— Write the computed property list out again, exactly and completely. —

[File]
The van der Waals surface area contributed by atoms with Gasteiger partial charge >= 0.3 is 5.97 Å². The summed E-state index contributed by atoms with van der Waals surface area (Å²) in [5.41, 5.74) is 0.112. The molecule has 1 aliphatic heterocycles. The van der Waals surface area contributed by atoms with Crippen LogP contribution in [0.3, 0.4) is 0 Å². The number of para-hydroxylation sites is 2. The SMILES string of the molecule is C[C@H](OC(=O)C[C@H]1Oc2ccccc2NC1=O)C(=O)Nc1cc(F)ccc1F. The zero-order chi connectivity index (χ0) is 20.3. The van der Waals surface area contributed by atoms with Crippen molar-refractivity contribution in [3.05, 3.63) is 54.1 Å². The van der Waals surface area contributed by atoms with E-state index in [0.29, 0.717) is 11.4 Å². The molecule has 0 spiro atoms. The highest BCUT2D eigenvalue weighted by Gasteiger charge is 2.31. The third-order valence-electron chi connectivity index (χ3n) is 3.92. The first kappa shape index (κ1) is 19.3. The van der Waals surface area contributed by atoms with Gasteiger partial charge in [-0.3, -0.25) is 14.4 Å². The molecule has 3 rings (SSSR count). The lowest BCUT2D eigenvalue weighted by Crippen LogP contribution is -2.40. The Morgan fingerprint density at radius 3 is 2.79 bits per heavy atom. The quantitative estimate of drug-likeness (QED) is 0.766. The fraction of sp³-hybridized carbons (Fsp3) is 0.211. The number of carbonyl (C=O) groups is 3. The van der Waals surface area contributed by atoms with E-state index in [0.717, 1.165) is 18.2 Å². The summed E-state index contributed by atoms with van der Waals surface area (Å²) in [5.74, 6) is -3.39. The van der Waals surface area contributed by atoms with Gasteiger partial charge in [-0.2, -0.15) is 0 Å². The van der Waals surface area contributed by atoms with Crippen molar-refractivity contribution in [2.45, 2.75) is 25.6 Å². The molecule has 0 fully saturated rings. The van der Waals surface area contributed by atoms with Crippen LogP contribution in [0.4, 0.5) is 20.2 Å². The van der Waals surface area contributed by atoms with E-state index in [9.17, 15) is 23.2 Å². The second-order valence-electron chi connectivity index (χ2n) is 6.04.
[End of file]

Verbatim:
The van der Waals surface area contributed by atoms with Gasteiger partial charge >= 0.3 is 5.97 Å². The summed E-state index contributed by atoms with van der Waals surface area (Å²) in [5.41, 5.74) is 0.112. The molecule has 1 aliphatic heterocycles. The van der Waals surface area contributed by atoms with Crippen LogP contribution in [0.3, 0.4) is 0 Å². The number of para-hydroxylation sites is 2. The SMILES string of the molecule is C[C@H](OC(=O)C[C@H]1Oc2ccccc2NC1=O)C(=O)Nc1cc(F)ccc1F. The zero-order chi connectivity index (χ0) is 20.3. The van der Waals surface area contributed by atoms with Crippen molar-refractivity contribution in [3.05, 3.63) is 54.1 Å². The van der Waals surface area contributed by atoms with E-state index in [0.29, 0.717) is 11.4 Å². The molecule has 0 spiro atoms. The highest BCUT2D eigenvalue weighted by Gasteiger charge is 2.31. The third-order valence-electron chi connectivity index (χ3n) is 3.92. The first kappa shape index (κ1) is 19.3. The van der Waals surface area contributed by atoms with Gasteiger partial charge in [-0.3, -0.25) is 14.4 Å². The molecule has 3 rings (SSSR count). The lowest BCUT2D eigenvalue weighted by Crippen LogP contribution is -2.40. The Morgan fingerprint density at radius 3 is 2.79 bits per heavy atom. The quantitative estimate of drug-likeness (QED) is 0.766. The fraction of sp³-hybridized carbons (Fsp3) is 0.211. The number of carbonyl (C=O) groups is 3. The van der Waals surface area contributed by atoms with E-state index in [0.717, 1.165) is 18.2 Å². The summed E-state index contributed by atoms with van der Waals surface area (Å²) in [5.74, 6) is -3.39. The van der Waals surface area contributed by atoms with Gasteiger partial charge in [-0.2, -0.15) is 0 Å². The van der Waals surface area contributed by atoms with Crippen molar-refractivity contribution in [2.45, 2.75) is 25.6 Å². The molecule has 0 fully saturated rings. The van der Waals surface area contributed by atoms with Crippen LogP contribution in [0.4, 0.5) is 20.2 Å². The van der Waals surface area contributed by atoms with E-state index in [9.17, 15) is 23.2 Å². The second-order valence-electron chi connectivity index (χ2n) is 6.04.